A ridiculous deus-ex-machina “wrong man” story, Clint Eastwood’s True Crime begins as though it might be Escape From Alcatraz II, a sequel to the star’s 1979 vehicle. But Eastwood is here only a metaphoric prisoner. On one hand, the venerable director-star imagines himself back in his hometown of Oakland as an aging scamp saddled with a demanding wife (Diane Venora) and an annoying three-year-old (unfortunately played by Eastwood’s own daughter). On the other, he is pondering that fate from which there is no escape.
Casting himself as a much-traveled crime reporter at The Oakland Tribune, Eastwood plays a compulsively antiauthoritarian type who smokes in the newsroom, drinks and drives (a moldering heap), sasses his superiors, and defiantly hits on his female coworkers. Thanks to one rejected pass (combined with an act of God), this ink-stained, one-man rat pack inherits the assignment to cover the last hours of a convicted killer (played by Isaiah Washington with preternatural dignity), who shot a pregnant convenience store counter girl for $96— at least according to circumstantial evidence and two white witnesses— and is scheduled for lethal injection at midnight.
The movie makes elaborate use of match-cut parallel action. The near-slapstick chaos of Eastwood’s personal and professional escapades is juxtaposed with solemn death-row overhead shots of the presumably innocent Washington’s last day on earth, establishing a certain stringent urgency that’s rendered all the more overdetermined by the carefully doubled wife-and-small-daughter setups shared by the reporter and the condemned man.
Hired for what looks like a day and a half of shooting, James Woods idles in and out of the movie as a well-oiled riff machine, portraying a cynical editor-in-chief who plays mind games with his underlings while supplying the requisite snickering bromides: All “people want to read about [are] sex organs and blood.” Indeed, the movie’s mixture of extravagantly hard-boiled professionalism, lurid issue-mongering, and clock-ticking narrative structure sometimes suggests a throwback to the Warner Bros. crime flicks of the early 1930s. For perhaps 70 minutes (which was as long as those old Warners movies ran), True Crime has more formal integrity than any movie Eastwood has directed since his 1990 masterpiece White Hunter, Black Heart. There are even subliminal traces of Errol Morris’s The Thin Blue Line in the use of flashbacks and playfully frozen moments, not to mention in the crime’s ultimate solution. Then, around the time it becomes oppressively apparent that saving Washington’s life will be the Clint character’s redemption, True Crime falls apart.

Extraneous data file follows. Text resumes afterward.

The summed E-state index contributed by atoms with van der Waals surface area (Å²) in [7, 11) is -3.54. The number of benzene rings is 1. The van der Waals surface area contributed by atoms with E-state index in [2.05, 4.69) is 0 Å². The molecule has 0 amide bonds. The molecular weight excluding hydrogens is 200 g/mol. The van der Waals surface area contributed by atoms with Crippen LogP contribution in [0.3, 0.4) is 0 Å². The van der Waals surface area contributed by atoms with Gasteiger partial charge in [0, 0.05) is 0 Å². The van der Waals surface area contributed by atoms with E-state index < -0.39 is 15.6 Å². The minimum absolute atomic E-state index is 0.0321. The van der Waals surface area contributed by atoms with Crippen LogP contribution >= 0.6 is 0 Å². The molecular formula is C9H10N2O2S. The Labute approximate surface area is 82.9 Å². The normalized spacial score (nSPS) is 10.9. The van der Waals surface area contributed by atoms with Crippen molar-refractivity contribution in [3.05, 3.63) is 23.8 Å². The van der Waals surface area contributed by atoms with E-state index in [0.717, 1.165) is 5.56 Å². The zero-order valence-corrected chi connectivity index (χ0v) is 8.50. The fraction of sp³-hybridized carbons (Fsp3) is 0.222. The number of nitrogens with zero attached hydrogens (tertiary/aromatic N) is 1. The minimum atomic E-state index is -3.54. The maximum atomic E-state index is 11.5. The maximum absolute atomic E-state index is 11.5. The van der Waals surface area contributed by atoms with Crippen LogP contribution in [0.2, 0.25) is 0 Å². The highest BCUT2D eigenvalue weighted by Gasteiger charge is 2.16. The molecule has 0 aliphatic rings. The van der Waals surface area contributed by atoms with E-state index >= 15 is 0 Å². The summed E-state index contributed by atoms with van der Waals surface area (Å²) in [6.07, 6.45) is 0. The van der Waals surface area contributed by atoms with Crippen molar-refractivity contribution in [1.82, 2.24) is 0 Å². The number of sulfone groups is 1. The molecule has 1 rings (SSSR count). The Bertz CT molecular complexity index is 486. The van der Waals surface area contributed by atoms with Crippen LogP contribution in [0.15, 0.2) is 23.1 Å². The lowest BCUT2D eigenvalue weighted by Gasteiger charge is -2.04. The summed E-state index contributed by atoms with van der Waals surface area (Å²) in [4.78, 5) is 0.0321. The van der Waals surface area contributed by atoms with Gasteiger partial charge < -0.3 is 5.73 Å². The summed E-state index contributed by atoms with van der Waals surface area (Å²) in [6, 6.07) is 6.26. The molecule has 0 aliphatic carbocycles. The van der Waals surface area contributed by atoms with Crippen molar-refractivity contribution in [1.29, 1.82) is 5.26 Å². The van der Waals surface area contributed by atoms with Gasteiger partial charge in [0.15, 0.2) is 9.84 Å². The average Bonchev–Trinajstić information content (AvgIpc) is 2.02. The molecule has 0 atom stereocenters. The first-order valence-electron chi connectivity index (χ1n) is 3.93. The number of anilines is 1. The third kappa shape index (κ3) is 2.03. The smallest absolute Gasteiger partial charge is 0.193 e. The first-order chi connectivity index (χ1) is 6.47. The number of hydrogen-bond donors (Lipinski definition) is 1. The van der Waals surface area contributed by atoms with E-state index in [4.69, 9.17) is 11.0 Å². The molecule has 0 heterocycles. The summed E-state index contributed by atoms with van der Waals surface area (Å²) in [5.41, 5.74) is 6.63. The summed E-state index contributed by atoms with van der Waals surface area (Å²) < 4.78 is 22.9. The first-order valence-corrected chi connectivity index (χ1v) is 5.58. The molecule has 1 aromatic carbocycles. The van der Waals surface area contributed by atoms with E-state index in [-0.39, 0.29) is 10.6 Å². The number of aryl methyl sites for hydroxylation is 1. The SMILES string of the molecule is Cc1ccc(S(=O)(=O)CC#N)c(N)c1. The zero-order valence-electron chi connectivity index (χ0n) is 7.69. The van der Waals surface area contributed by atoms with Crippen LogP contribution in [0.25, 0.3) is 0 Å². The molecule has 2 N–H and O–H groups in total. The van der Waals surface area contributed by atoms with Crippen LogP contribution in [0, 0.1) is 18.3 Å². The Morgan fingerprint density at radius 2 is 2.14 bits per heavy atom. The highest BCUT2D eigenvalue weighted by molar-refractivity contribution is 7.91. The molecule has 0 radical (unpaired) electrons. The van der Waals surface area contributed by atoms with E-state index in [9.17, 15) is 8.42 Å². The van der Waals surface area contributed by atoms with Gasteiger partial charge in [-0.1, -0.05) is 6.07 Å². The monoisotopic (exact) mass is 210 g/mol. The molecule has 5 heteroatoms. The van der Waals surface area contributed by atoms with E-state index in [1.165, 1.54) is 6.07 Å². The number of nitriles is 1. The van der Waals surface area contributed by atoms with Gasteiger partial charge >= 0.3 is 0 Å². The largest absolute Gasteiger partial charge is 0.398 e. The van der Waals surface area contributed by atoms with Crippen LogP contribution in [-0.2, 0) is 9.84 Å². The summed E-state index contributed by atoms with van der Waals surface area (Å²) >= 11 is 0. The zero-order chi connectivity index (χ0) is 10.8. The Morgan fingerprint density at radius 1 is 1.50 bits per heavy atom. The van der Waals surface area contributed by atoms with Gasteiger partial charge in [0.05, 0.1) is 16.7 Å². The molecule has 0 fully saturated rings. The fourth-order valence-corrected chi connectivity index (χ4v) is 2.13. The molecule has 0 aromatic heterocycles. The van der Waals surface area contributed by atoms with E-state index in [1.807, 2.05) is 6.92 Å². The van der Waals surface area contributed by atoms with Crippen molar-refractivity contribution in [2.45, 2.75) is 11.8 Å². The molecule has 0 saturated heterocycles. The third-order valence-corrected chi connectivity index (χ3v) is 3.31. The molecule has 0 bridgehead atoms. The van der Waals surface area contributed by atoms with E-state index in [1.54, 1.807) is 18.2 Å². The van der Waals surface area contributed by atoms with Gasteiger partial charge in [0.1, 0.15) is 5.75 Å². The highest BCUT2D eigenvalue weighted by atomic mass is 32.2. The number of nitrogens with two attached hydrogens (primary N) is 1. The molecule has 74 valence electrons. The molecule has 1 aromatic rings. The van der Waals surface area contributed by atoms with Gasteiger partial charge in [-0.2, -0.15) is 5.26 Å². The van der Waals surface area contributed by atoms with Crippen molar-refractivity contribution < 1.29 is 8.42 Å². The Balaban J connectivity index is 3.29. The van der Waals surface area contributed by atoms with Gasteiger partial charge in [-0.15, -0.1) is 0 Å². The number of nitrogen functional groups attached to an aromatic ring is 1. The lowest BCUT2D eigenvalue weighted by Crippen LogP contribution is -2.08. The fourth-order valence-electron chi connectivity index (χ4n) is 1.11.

Despite three credited writers, none of whom apparently worked together, the final script contains several dreadfully written breakup scenes between Eastwood and Venora and, unless a Ouija-board flashback to an interview with a dead man has been left on the cutting room floor, one flagrant inconsistency. Meanwhile, the movie’s unavoidable anticapital punishment message and self-congratulatory racial correctness allow for (or perhaps demand) placating the action audience with a constant discharge of sour antifeminism.
A respite from the weird and wrenching farewells (“Why can’t you just kill all the people and come home?” Washington’s little girl wants to know), the set-piece death-house interview is a small classic of Front Page attitudinizing. Doodling in shorthand while Washington spouts Bible clichés, Eastwood suddenly hisses that, although he personally doesn’t “give a rat’s ass for Jesus Christ,” his nose for news tells him that something stinks. Or, to put it another way, there’s
only room for one deity in this particular universe.
Now at the Rooster Cogburn stage of his career, Eastwood has gazed into the abyss and backed off. Whatever his character’s lovingly etched flaws, suffice to say that the filmmaker ultimately affirms that old Hollywood religion. Death be not proud. There is no problem so great that it cannot be resolved by movie-star charisma.
This article from the Village Voice Archive was posted on March 23, 1999